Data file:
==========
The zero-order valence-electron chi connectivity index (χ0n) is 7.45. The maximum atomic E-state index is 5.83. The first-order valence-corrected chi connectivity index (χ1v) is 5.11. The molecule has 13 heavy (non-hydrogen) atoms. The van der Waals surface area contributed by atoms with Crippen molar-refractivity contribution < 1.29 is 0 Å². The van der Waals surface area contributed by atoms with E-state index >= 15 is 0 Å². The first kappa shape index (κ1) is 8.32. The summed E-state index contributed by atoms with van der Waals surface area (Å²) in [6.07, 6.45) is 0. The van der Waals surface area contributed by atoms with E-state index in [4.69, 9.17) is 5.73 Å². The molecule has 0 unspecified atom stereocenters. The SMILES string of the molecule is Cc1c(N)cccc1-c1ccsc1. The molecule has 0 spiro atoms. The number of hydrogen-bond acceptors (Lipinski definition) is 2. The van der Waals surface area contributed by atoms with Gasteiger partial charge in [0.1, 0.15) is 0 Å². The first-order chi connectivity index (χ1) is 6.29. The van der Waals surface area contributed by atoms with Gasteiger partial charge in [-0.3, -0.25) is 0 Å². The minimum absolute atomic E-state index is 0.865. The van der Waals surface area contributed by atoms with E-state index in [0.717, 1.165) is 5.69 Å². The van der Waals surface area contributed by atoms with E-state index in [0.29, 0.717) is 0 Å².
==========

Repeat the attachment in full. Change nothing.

The zero-order valence-electron chi connectivity index (χ0n) is 7.45. The maximum atomic E-state index is 5.83. The first-order valence-corrected chi connectivity index (χ1v) is 5.11. The molecule has 13 heavy (non-hydrogen) atoms. The van der Waals surface area contributed by atoms with Crippen molar-refractivity contribution < 1.29 is 0 Å². The van der Waals surface area contributed by atoms with E-state index >= 15 is 0 Å². The first kappa shape index (κ1) is 8.32. The summed E-state index contributed by atoms with van der Waals surface area (Å²) in [6.07, 6.45) is 0. The van der Waals surface area contributed by atoms with E-state index in [4.69, 9.17) is 5.73 Å². The molecule has 0 unspecified atom stereocenters. The SMILES string of the molecule is Cc1c(N)cccc1-c1ccsc1. The molecule has 0 spiro atoms. The number of hydrogen-bond acceptors (Lipinski definition) is 2. The van der Waals surface area contributed by atoms with Gasteiger partial charge in [0.1, 0.15) is 0 Å². The first-order chi connectivity index (χ1) is 6.29. The van der Waals surface area contributed by atoms with Gasteiger partial charge in [-0.3, -0.25) is 0 Å². The minimum absolute atomic E-state index is 0.865. The van der Waals surface area contributed by atoms with E-state index in [0.717, 1.165) is 5.69 Å². The van der Waals surface area contributed by atoms with E-state index in [0.29, 0.717) is 0 Å².